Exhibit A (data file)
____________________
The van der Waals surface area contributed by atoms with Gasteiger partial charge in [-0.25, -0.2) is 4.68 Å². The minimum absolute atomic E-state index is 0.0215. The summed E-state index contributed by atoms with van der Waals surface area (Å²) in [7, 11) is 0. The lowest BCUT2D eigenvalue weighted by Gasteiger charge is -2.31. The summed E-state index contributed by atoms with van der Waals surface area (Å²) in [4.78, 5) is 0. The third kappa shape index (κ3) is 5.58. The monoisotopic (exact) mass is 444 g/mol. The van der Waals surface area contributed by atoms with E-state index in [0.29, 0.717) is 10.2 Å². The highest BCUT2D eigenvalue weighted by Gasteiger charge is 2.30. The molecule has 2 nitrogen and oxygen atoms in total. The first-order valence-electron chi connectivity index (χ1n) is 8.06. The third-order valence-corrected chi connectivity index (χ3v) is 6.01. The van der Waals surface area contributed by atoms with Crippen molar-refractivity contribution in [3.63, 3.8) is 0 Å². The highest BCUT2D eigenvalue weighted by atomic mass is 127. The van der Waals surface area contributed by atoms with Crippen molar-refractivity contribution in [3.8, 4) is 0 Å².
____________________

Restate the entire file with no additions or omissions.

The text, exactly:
The van der Waals surface area contributed by atoms with Gasteiger partial charge in [-0.25, -0.2) is 4.68 Å². The minimum absolute atomic E-state index is 0.0215. The summed E-state index contributed by atoms with van der Waals surface area (Å²) in [7, 11) is 0. The lowest BCUT2D eigenvalue weighted by Gasteiger charge is -2.31. The summed E-state index contributed by atoms with van der Waals surface area (Å²) in [4.78, 5) is 0. The third kappa shape index (κ3) is 5.58. The monoisotopic (exact) mass is 444 g/mol. The van der Waals surface area contributed by atoms with E-state index in [0.29, 0.717) is 10.2 Å². The highest BCUT2D eigenvalue weighted by Gasteiger charge is 2.30. The molecule has 2 nitrogen and oxygen atoms in total. The first-order valence-electron chi connectivity index (χ1n) is 8.06. The third-order valence-corrected chi connectivity index (χ3v) is 6.01. The van der Waals surface area contributed by atoms with Crippen molar-refractivity contribution in [3.63, 3.8) is 0 Å². The highest BCUT2D eigenvalue weighted by atomic mass is 127. The van der Waals surface area contributed by atoms with Crippen molar-refractivity contribution in [3.8, 4) is 0 Å².